Navigate Health Care in Santiago

Dive into healthcare resources for expats and digital nomads in Santiago: identify leading healthcare providers, hospitals, and medical centers for optimal care.
Navigate Health Care in Santiago

Santiago has both public and private healthcare systems. The public healthcare system is called FONASA and is used by both locals and foreigners. People generally recommend using public hospitals in Santiago for serious medical emergencies and major surgery. Public hospitals in Santiago are typically crowded and have long wait times, but the quality of care is generally good. Foreigners, including expats and digital nomads, are allowed to use the public healthcare system in Chile. However, many expats prefer to use private hospitals for serious medical emergencies and major surgery. Private hospitals in Santiago are typically more modern and have shorter wait times, but they are more expensive.

Hospitals and Clinics for Expats in Santiago

Recommended clinics and hospitals in Santiago for expats include:

  • Clinica Santa Maria: Private hospital located in Providencia.
  • Clinica Las Condes: Private hospital located in Las Condes.
  • Clinica Alemana: Private hospital located in Providencia.
  • Hospital San Borja Arriaran: Public hospital located in Providencia.
  • Hospital Clinico Universidad de Chile: Public hospital located in Santiago Centro.
  • Hospital Clinico Universidad Catolica: Private hospital located in Providencia.

Emergency Services in Santiago

Santiago has ambulance services that can be called by dialing 131. Ambulances typically arrive quickly, but there can be delays depending on the time of day and the location.

Health Insurance Companies in Santiago

The most popular private health insurers in Santiago are Isapre Banmedica, Isapre Cruz Blanca, Isapre Colmena, Isapre Consalud, and Isapre Vida Tres. Expats and digital nomads typically use these companies or specialized expat health insurance providers.

Insider Tips from Expats in Santiago: Health Care

“I’ve been living in Santiago for a while now, and I can tell you that it’s definitely possible to live comfortably on $5,000 a month, even if you’re used to modern amenities. However, there might be some sacrifices you’ll have to make to ensure you stay within your budget.Firstly, you’ll want to choose an affordable neighborhood to live in. Some of the more expensive neighborhoods, like Las Condes, Vitacura, and Providencia, might be out of your budget if you’re trying to stick to $5,000 a month. Instead, consider looking for a place in neighborhoods like Ñuñoa, La Reina, or Santiago Centro. These areas are still safe and have good access to public transportation, but the cost of living is generally lower.When it comes to housing, you might have to settle for a smaller apartment or a place that’s not as modern as you’re used to. However, you can still find nice places with modern amenities if you’re willing to search a bit. Just be prepared to pay a bit more for a place with all the bells and whistles.As for transportation, you’ll probably want to rely on public transportation, like the metro and buses, rather than owning a car. Owning a car in Santiago can be quite expensive, especially when you factor in the cost of parking, insurance, and maintenance. Plus, traffic can be a nightmare during rush hour. Public transportation is generally reliable and affordable, so it’s a good option for getting around the city.Eating out can also be a bit pricey in Santiago, especially if you’re used to dining at high-end restaurants. However, there are plenty of more affordable options, like local markets and smaller restaurants, where you can still enjoy delicious Chilean cuisine without breaking the bank. Cooking at home is also a great way to save money, and you can find fresh produce and other ingredients at local markets for reasonable prices.In terms of entertainment, you might have to cut back on some of the more expensive activities, like going to the theater or attending concerts. However, there are still plenty of free or low-cost events and activities to enjoy in Santiago, like visiting parks, museums, and cultural centers.Overall, living comfortably on $5,000 a month in Santiago is definitely doable, but you’ll need to be mindful of your spending and make some sacrifices in certain areas. By choosing an affordable neighborhood, relying on public transportation, and being smart about your dining and entertainment choices, you can enjoy a comfortable lifestyle in this beautiful city,” commented an expat living in Santiago.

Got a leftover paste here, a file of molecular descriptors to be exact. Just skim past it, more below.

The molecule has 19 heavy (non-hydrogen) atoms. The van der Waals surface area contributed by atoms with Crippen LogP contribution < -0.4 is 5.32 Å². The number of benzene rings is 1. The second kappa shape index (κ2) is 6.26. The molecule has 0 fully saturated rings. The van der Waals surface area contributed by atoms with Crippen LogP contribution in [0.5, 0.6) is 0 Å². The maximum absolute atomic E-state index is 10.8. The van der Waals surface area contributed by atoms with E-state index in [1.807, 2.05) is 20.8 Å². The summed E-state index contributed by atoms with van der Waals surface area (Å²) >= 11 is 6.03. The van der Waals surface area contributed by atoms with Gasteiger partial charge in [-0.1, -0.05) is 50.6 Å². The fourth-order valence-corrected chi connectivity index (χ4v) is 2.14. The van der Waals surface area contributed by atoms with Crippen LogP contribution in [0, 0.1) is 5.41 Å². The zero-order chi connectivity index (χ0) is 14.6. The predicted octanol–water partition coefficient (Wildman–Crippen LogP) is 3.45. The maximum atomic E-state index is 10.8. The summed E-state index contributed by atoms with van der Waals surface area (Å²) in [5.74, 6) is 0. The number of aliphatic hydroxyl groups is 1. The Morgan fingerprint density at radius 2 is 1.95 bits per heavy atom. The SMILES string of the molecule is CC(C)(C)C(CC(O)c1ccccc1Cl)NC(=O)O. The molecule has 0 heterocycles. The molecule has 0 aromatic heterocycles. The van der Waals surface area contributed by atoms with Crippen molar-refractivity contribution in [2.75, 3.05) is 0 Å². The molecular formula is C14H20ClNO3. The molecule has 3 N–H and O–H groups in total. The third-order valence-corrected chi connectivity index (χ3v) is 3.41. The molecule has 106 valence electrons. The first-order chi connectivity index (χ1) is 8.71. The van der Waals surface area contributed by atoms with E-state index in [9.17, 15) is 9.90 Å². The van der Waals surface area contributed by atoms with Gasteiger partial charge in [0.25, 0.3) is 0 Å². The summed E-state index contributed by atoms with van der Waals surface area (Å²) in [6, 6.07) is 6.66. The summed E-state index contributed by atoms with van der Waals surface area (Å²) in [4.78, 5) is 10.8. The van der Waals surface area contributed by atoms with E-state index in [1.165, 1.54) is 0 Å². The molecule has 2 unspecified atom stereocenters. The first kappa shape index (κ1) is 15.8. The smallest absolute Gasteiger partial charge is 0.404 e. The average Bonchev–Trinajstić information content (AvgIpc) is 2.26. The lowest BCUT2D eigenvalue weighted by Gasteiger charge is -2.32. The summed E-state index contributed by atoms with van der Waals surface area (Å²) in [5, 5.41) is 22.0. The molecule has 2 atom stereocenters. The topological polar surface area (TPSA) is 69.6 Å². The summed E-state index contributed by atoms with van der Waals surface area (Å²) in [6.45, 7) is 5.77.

Joshua WoodJoshua Wood, LPC joined Expat Exchange in 2000 and serves as one of its Co-Presidents. He is also one of the Founders of Digital Nomad Exchange. Prior to Expat Exchange, Joshua worked for NBC Cable (MSNBC and CNBC Primetime). Joshua has a BA from Syracuse and a Master's in Clinical and Counseling Psychology from Fairleigh Dickinson University. Mr. Wood is also a licensed counselor and psychotherapist.

Some of Joshua's articles include Pros and Cons of Living in Portugal, 10 Best Places to Live in Ireland and Pros and Cons of Living in Uruguay. Connect with Joshua on LinkedIn.

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